Are There Any Absolutes?

If you had asked me that question yesterday, I might have said yes.  After all there is “the real world,” morals and ethics, the laws of physics and more.  One absolute that I had never thought about before was “F”  The mark you get when you do badly.  Now, everything has changed.

I was getting our dog ready for a walk and happened to see a few seconds of Huckabee as I walked by the den.  The question that three panelists were answering, “How did president Obama do this week?”  Answer from Panelist 1  “?”   Panelist 2 “F”   Panelist 3  “F-”

What is F minus about?  It appears there is comparative failure.  I thought F was an absolute but apparently not.  Once you start to think about the absence of absolutes a lot appears.

Albert Einstein “Reality is an illusion, albeit a persistent one.”

No reality, either!  What does it all mean?  I don’t really know yet, but here are some impressions.

  • We all make our own reality.  In past articles I have talked about Belief Derived Reality.  Some kind of internal reality.  Our reality is consistent with what we believe.  Everything we do will relate to that version of reality and our version of reality will be an illusion, despite its internal consistency.  There need not be any connection to anything external.
  • We can get closer to external reality, we must be open-minded and vigilant.  Curious and exploring.  Once you know that your reality is an illusion it gets easier to accept new ideas.  Start by challenging your own.  Most will remain.  Learn from mistakes.  Change as needed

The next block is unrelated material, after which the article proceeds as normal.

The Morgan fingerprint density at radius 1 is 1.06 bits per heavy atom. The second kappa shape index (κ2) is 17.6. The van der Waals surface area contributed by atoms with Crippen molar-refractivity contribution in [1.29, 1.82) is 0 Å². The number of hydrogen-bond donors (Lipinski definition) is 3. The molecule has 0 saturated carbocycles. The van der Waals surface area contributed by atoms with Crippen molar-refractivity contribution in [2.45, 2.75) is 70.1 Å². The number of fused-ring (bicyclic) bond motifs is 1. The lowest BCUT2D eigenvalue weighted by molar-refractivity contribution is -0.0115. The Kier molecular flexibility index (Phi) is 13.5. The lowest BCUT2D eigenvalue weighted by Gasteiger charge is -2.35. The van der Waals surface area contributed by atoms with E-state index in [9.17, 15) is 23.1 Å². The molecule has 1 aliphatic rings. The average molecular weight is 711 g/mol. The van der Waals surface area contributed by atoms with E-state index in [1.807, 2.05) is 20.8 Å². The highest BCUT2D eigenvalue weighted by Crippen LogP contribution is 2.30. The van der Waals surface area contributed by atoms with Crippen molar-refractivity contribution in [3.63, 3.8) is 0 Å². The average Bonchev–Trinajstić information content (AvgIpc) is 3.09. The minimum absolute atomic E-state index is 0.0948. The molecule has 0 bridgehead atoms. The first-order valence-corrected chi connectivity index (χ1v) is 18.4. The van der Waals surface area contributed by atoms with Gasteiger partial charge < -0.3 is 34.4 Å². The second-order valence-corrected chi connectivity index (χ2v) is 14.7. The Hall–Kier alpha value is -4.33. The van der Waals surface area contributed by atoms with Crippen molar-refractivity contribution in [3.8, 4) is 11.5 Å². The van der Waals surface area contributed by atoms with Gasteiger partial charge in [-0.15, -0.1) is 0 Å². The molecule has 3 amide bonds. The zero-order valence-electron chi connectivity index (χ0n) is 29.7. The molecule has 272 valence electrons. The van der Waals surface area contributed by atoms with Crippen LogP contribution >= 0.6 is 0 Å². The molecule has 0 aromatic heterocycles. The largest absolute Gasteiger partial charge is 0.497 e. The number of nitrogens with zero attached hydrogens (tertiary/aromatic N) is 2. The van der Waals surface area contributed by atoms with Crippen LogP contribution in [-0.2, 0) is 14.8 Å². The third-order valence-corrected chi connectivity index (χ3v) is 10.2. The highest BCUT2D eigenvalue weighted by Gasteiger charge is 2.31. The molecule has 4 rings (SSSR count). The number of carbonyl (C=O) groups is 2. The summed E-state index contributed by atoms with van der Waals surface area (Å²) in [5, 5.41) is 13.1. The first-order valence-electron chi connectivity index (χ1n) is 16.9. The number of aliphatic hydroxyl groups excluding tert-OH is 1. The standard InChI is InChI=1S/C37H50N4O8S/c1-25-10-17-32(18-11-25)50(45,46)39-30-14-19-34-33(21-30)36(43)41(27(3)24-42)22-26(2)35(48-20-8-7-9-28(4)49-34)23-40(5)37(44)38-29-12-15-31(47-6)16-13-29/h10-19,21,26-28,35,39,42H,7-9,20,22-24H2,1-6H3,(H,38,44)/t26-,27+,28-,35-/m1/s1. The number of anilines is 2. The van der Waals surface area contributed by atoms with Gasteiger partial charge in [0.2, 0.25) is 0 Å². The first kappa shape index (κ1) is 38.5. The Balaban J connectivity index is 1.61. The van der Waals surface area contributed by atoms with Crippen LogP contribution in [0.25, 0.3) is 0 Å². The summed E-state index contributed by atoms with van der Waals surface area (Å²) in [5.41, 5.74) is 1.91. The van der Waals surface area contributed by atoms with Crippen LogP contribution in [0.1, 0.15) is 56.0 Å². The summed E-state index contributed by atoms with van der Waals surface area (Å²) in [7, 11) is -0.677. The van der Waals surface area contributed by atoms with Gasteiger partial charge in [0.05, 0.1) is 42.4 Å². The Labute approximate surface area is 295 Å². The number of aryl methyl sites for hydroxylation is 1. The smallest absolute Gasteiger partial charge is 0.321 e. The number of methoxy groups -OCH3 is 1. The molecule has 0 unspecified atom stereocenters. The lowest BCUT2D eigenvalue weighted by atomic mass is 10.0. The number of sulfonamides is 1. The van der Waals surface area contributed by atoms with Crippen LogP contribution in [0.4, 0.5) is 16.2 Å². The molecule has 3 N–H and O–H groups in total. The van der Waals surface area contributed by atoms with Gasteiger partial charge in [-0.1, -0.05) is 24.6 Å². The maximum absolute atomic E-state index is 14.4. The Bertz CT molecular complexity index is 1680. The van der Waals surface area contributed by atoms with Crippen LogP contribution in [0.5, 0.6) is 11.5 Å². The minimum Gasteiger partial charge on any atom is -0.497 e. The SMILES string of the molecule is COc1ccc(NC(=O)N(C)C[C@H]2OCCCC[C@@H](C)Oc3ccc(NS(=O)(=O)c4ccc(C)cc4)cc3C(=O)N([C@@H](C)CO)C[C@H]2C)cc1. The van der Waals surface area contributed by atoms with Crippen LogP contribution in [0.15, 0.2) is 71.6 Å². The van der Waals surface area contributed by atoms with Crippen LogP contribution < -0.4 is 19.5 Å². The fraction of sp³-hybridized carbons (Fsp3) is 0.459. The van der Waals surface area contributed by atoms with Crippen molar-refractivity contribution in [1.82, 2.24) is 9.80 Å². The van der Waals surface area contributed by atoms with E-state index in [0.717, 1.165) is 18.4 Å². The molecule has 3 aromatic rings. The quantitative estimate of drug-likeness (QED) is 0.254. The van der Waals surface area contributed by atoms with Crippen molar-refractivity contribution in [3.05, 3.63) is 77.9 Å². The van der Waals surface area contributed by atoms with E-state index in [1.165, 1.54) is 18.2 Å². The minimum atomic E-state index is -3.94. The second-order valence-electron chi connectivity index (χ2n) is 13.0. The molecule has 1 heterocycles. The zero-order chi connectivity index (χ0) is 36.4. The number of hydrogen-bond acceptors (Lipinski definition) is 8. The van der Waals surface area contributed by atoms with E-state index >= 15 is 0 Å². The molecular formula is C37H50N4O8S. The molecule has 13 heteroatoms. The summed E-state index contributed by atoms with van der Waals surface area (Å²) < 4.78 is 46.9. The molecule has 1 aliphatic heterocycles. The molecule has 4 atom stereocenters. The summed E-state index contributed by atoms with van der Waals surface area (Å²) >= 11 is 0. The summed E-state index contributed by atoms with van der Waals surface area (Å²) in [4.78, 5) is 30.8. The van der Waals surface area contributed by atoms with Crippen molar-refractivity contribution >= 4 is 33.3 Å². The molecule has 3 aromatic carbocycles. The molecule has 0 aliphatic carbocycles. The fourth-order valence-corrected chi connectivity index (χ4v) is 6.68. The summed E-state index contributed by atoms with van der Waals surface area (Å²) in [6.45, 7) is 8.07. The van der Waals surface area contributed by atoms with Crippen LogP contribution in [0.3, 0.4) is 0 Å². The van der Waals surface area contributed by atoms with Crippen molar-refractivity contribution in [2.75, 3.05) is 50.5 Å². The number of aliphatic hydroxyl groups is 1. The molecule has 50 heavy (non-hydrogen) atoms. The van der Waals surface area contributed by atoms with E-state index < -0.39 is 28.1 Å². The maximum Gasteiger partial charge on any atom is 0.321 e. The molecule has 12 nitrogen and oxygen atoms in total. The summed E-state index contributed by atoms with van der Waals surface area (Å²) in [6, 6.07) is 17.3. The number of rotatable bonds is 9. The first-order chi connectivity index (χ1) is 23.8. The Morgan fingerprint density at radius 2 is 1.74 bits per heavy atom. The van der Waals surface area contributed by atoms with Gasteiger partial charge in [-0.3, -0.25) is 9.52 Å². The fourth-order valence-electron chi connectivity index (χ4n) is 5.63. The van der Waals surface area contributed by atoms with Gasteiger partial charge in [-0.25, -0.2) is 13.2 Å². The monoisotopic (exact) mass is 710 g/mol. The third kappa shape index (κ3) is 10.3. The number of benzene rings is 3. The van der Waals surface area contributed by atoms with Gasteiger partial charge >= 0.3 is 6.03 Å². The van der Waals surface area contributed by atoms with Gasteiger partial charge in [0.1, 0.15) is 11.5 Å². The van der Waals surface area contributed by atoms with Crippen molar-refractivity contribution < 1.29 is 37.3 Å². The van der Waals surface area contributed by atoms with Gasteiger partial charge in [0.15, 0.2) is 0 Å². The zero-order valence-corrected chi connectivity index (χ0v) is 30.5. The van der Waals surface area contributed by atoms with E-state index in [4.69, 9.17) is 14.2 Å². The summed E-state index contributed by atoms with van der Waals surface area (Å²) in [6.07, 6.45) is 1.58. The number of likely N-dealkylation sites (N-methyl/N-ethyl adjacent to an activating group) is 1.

• We must be a little critical.  Critical thinking is an acquired skill.  Critical thinking and its first cousin skepticism are becoming more important.  If you do not wish to be spun you need to have enough knowledge and skill to notice the process.  Especially statistics.
  • Be kind.  Other people are living in their own reality.  People act consistently with their reality framework.  Even people who have lives that are “wrong” are doing their best, given their reality.  Acknowledge the effort.  Cut people some slack.
  • You probably cannot trust what you believe.  You need to challenge it in the context of what you are trying to achieve.  All of your strategic goals are closely related to what you value and all of what you value is closely related to what you believe.  Work backwards from your goals to see how many are consistent with what you need.
  • Value flexibility.  Maybe you are wrong.  Prebuild options in case things turn out differently.
  • We need to work on it.  All of us.  All the time.  Our youngest did her PhD thesis on acculturation. How an immigrant fits in.  What they retain, what they give up, what they fear, what they cannot understand.  How they find and assimilate the new rules.  We need to work on it because we all experience an analog of immigration.  Not necessarily to a new place but to a new time.  I doubt a person arrived from Singapore is more disconnected from their former external reality than I am from my external reality of 40 years ago.

Physicist Richard Feynman has an interesting first principle.  “You must not fool yourself, and you are the easiest person to fool.” Vigilance, curiosity, exploring, learning from mistakes, persistence, clear goals and flexibility give you a hope of success.

Don Shaughnessy is a retired partner in an international accounting firm and is presently with The Protectors Group, a large personal insurance, employee benefits and investment agency in Peterborough Ontario.

don@moneyfyi.com  |  Twitter @DonShaughnessy  |  Follow by email at moneyFYI

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